The problems they try to grapple with are huge and difficult but crucial. They point out that the world has shrunk and social media can reduce us to icons and totems.  Essentially they are probing the dilemma of how a personal identity can be forged in a world where the internet has transformed our view of the world and our past.  Are we going to allow the internet to reduce us to data networks which either perpetuate or ignore our colonial legacy? The two artists appear as a dapper, besuited, somewhat querulous duo, reminiscent of the notorious Gilbert and George or the absurd Tweedledum and Tweedledee. But the thrust of the text is encouraging us to see them as avatars diminishing their individuality but acting as coathangers for the film’s ideas. Their worsted wool three piece suits and their steam punk goggles are subtly different as if to say : “We strive for commonality but the colonial legacy still sets us up as unequal associates”

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Still from Finding Fanon-  Part Three Prologue (2016) courtesy of artistic director, Claire Barrett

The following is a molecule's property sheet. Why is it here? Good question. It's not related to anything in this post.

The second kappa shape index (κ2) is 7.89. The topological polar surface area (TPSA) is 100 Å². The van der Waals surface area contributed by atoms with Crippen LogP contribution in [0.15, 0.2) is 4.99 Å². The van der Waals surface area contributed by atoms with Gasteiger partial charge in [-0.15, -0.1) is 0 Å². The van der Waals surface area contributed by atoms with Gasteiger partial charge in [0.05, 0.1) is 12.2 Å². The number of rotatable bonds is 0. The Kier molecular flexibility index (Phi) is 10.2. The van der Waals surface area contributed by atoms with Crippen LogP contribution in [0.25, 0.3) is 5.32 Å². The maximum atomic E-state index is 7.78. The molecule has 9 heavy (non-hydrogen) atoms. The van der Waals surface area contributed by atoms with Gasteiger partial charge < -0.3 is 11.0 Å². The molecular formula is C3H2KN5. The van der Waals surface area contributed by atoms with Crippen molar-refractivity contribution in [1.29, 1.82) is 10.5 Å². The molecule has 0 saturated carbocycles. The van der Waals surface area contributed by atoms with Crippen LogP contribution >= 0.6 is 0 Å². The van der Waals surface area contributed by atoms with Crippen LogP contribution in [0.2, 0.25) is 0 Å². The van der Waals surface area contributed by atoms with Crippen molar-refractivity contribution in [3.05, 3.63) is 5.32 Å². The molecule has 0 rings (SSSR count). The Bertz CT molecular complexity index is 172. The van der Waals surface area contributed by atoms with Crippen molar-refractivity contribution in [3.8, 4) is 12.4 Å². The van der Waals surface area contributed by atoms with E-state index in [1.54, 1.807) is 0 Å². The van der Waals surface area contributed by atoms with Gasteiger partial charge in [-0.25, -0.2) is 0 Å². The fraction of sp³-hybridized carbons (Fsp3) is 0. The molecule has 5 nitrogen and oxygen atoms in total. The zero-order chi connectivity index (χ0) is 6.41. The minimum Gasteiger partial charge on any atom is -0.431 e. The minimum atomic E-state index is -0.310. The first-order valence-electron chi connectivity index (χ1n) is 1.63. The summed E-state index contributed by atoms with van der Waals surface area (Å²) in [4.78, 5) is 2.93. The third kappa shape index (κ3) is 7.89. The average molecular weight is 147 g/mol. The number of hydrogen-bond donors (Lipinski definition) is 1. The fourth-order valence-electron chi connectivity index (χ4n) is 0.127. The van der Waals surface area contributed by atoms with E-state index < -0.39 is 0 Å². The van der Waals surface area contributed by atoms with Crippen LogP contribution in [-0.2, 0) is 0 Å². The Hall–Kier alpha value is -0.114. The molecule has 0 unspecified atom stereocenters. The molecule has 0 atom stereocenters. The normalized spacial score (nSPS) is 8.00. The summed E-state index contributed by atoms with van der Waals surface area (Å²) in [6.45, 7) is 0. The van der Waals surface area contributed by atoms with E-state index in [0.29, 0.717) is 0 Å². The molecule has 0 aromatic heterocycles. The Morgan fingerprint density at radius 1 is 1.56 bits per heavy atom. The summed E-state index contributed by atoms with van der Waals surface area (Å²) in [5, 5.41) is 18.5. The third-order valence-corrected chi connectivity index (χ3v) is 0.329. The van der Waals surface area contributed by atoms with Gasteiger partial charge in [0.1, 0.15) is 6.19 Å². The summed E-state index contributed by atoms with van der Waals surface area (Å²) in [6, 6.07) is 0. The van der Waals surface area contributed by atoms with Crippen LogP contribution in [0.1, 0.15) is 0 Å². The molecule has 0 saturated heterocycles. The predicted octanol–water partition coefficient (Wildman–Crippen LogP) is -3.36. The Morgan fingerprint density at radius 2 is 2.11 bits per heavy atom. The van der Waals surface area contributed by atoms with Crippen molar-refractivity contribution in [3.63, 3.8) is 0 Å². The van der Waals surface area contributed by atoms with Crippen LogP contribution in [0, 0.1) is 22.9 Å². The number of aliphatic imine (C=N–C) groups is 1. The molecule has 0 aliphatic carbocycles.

Iconic images are beautifully captured in HD – the sea, the sky, a forest canopy, flaming sticks – but the commentary is pushing us to examine what new meanings they might have acquired in our current political and environmental crisis. Are the oceans now seen as a threatening no-man’s-land  claiming migrant lives rather than in the Windrush days when it provided safe passage to the  mother country? Will our landscape be degraded by climate change? The Blandy and Achiampong broods feature as signs of hope. When the children work together to build a shelter from discarded branches is their ability to cooperate a model that the world can follow in its mission to stop global warming? But could their wooden teepee just as easily be a bonfire? Social psychology research on US children in the 1970’s confirmed that we will always create outgroups unless there is a bigger problem that requires collaboration to resolve. Will it take the threat of extinction for us to recognise our common humanity?

Sumptous abstract digital animation simulating a vortical maelstrom is inserted to dramatise thoughts of black holes and the loss of identity. A strange fantasy sequence of the digitally rendered artists swimming gracefully in the ocean depths undercuts the usual Mediterranean migrant narrative of the sea as a potential killer. They have begun to develop the use of gaming tropes and graphics software to generate stories from the struggles of other oppressed groups such as ex-prisoners under the banner of Finding Fanon Gaiden.